Freedom Watch: Speak no evil

Why are African-American leaders silent about slavery in Sudan?
By TIM SANDLER  |  May 20, 2010

FLASHBACK-sudan-main

This story was originally published in the May 19, 1995 issue of the Boston Phoenix

It wasn’t the first time members of the Congressional Black Caucus had heard – and done nothing about – Sudan’s dirty secret. Even before a recent House international-relations subcommittee hearing on human-rights violations in Sudan, they knew that kidnapping and slavery had become a barbarous byproduct of Sudan’s bloody holy war.

Reports from escaped slaves, exiles, and human-rights activists have documented, in the past few years, a disturbing demographic feature not found in any Central Africa travel guide: the going rate for black child slaves is between $15 and $200, depending on physical condition and the region in which their Arab Muslim masters buy them. Sometimes they’re branded. Sometimes they’re traded for chickens or given as gifts.

But some influential Muslim leaders in the US dismiss the stories of slavery as fiction. And that’s why, critics say, the Caucus has been reluctant to speak out. Still, as Black Caucus members remain mum, accounts of Sudan’s slavery continue to emerge.

For instance, two recent reports, one by the State Department and another by the United Nations Commission on Human Rights, have informed US leaders how the Sudanese militia conducts its notorious sweeps of black Christian areas in the south and Nuba Mountain region. Women and children are kidnapped and brought north, where they are sold or given away, the reports state. Many captives are used in the fields by day, and in their masters’ beds at night.

And when the Reverend Macram Max Gassis, an exiled Catholic bishop from Sudan, testified before the international-relations subcommittee on Africa last March, he gave House members what was perhaps the most vivid and compelling account they had yet heard.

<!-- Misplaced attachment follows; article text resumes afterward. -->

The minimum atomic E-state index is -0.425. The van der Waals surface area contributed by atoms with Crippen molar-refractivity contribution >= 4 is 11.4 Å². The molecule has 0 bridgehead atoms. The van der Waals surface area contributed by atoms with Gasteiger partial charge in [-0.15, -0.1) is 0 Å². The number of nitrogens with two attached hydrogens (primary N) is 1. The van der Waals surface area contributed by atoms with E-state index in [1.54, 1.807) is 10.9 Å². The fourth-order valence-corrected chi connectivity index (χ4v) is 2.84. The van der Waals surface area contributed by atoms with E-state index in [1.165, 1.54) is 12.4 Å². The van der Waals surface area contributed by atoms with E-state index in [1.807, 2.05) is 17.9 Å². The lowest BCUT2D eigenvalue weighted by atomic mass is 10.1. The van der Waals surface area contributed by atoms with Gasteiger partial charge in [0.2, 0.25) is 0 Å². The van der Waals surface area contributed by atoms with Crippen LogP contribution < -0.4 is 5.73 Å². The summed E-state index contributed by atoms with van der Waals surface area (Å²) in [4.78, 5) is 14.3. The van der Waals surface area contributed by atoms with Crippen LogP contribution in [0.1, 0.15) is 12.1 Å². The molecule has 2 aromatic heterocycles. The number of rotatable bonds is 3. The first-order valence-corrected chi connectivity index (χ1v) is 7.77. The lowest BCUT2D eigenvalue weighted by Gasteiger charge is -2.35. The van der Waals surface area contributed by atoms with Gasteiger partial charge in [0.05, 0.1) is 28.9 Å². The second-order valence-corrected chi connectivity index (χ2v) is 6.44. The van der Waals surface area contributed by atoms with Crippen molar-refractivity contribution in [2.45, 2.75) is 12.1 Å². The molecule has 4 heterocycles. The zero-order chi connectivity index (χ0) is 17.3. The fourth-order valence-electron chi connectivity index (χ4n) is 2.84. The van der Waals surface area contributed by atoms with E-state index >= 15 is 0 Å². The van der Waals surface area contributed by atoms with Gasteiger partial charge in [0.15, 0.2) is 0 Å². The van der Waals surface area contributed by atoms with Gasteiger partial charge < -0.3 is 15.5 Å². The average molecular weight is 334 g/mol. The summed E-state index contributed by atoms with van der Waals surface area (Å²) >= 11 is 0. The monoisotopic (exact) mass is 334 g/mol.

“I was personally instrumental in the liberation of over 50 children who were abducted by the regime,” he said solemnly, citing a litany of recently documented instances of slavery.

At least two Black Caucus members, New Jersey Democrat Donald Payne (who is also chairman of the Caucus) and Florida Democrat Alcee Hastings, listened as the bishop pleaded with them to initiate something: an arms and oil embargo, economic sanctions, a UN resolution. Something.

“How can the international community tolerate this?” he asked. “How can your committee be satisfied to do nothing other than review, annually, the horrific reports that come regularly…about the situation in Sudan?”

It was an appeal that the human-rights activists who brought Gassis to the hearing had hoped would resonate deeply with the legislators. At the very least, they hoped, it would set off an alarm among Black Caucus members. Who would be better to voice moral outrage about Sudanese servitude, they thought, than the descendants of American slaves?

Fear of Muslim groups?

But the most noticeable silence after the hearing came from those same Black Caucus members, who did not so much as issue a press release. And now, under fire from human-rights activists and a growing number of African-American journalists, Black Caucus members are squirming.

Payne’s foreign-affairs advisor, Frank Kiehne, offers this explanation for the chairman’s inaction: “We have limited resources. We’re stretched 15 different ways. We can’t solve every problem in the world. It doesn’t mean we’re not concerned.”

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